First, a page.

In some respects I have accepted this responsibility without realizing it consciously. We have restructured practices. I have begun to adjust strategy, lineups, and how we operate as team. Consequences for not being a team player have become more extreme. As a leader I am responsible for strategy, tactics, motivation, and properly communicating how things will be done. As a leader it is also my job to make the tough calls to eliminate the underperformers that hurt the overall success of the team.
Reflecting on what it really means to lead is hard. To put the ideas down in a post is difficult let alone executing and taking the job head on and doing it well.
You cannot make a person do anything they don’t want to do. You can’t make people listen. You can’t make people execute your ideas. You can’t make people do anything they don’t want to do.
But you can lead them.
I have sat in on more conversations with people where it goes something like this, “I lead/coached/taught them, but they did not perform what I asked. I lead them and if they would just listen to me……”
That is not leadership. Well, it is but it is ineffective leadership.
I am taking the blame for failing to lead in the games we lost. I have reflected on what I am going to do differently and what other people need to do differently. More importantly, I am focusing on how we will execute to attain our goals.
As a player, the same challenge rests on your shoulders. A team cannot rely solely on a coach to lead. There has to be a captain. Who will it be? Who is willing to step up and lead the team in huddles, practices, game situations? Who is tough enough to take the team on their shoulders and lead them to victory? This is the missing ingredient in most teams. I have seen many athletic and capable teams fall to the wayside because they lacked leadership. It is hard. It is not fun. It is not easy.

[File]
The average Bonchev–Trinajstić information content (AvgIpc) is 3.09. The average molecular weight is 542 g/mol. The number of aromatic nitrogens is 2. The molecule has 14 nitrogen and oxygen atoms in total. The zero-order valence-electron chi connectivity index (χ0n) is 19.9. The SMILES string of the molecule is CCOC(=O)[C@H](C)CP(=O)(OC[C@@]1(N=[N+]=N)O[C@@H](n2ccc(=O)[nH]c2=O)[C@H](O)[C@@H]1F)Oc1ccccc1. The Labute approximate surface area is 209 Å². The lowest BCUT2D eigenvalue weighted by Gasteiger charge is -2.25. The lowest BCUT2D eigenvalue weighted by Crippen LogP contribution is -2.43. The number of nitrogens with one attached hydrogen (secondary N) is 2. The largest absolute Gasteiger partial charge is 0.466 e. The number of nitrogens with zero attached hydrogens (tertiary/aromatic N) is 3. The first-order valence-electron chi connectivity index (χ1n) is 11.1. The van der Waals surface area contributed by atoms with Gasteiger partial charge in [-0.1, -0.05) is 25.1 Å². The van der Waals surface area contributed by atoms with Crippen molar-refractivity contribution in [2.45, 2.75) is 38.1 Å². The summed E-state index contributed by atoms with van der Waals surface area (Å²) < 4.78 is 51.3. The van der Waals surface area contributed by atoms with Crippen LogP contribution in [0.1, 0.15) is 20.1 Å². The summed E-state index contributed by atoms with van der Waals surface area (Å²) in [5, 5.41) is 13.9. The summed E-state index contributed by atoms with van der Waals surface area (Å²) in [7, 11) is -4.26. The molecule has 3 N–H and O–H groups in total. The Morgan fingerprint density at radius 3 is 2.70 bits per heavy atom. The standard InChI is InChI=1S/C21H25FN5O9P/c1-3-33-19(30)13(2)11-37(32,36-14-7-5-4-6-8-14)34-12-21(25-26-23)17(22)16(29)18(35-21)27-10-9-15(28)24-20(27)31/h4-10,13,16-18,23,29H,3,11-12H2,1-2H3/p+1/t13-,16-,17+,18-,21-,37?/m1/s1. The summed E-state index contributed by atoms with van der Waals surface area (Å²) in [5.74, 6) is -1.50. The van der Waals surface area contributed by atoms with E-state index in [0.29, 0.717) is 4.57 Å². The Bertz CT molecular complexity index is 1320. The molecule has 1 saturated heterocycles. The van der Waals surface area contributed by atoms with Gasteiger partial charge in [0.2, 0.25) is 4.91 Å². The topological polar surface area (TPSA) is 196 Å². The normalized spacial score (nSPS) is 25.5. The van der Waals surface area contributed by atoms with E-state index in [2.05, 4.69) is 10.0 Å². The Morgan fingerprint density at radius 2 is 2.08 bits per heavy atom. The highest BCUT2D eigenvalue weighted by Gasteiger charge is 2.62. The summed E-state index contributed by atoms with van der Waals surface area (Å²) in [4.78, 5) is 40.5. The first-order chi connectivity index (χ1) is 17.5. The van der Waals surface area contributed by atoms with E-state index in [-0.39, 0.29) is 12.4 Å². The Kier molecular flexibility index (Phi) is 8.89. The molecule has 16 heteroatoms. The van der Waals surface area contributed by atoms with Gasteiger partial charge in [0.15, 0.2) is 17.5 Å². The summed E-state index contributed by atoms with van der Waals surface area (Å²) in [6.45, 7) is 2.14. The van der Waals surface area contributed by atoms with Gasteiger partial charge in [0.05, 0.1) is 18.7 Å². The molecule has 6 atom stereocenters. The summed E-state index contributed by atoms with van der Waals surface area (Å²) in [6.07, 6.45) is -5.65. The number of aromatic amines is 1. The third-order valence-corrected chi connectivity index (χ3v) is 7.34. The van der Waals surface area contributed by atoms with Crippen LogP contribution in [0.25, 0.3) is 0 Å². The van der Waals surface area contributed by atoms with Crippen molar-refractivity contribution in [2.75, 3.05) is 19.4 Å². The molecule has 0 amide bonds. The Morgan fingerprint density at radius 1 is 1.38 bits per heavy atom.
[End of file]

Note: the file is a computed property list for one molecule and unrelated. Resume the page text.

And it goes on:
It is necessary.
Leadership is the single greatest factor in any team’s performance. Whether your team fails or succeeds comes down to the leader(s).
There are no bad teams, only bad leaders.
Think on that…….
My biggest AHA moment of my reading this weekend was this statement
Things have changed in practice. Things have changed in games. They will continue to change because as I learn to take further ownership of my leadership abilities I have to remind myself of this statement.
We talk each day at practice about life, skills, and the mindset needed to be successful. I preach a good game. I was also too tolerant. As I have cleaned up this part of my coaching things have changed and I look forward to the remainder of the season.
Substandard performance will have consequences — both on the court and the classroom.
I challenge you to no longer be a “tortured genius”. Someone who blames the rest of the world for all the mistakes and wrongdoing because they can’t see how brilliant they are.
Instead step up and take ownership. I challenge someone to rise up to be a leader. At the end of the day it is pretty simple:
Be a leader. Be effective. Don’t just say it, be about it.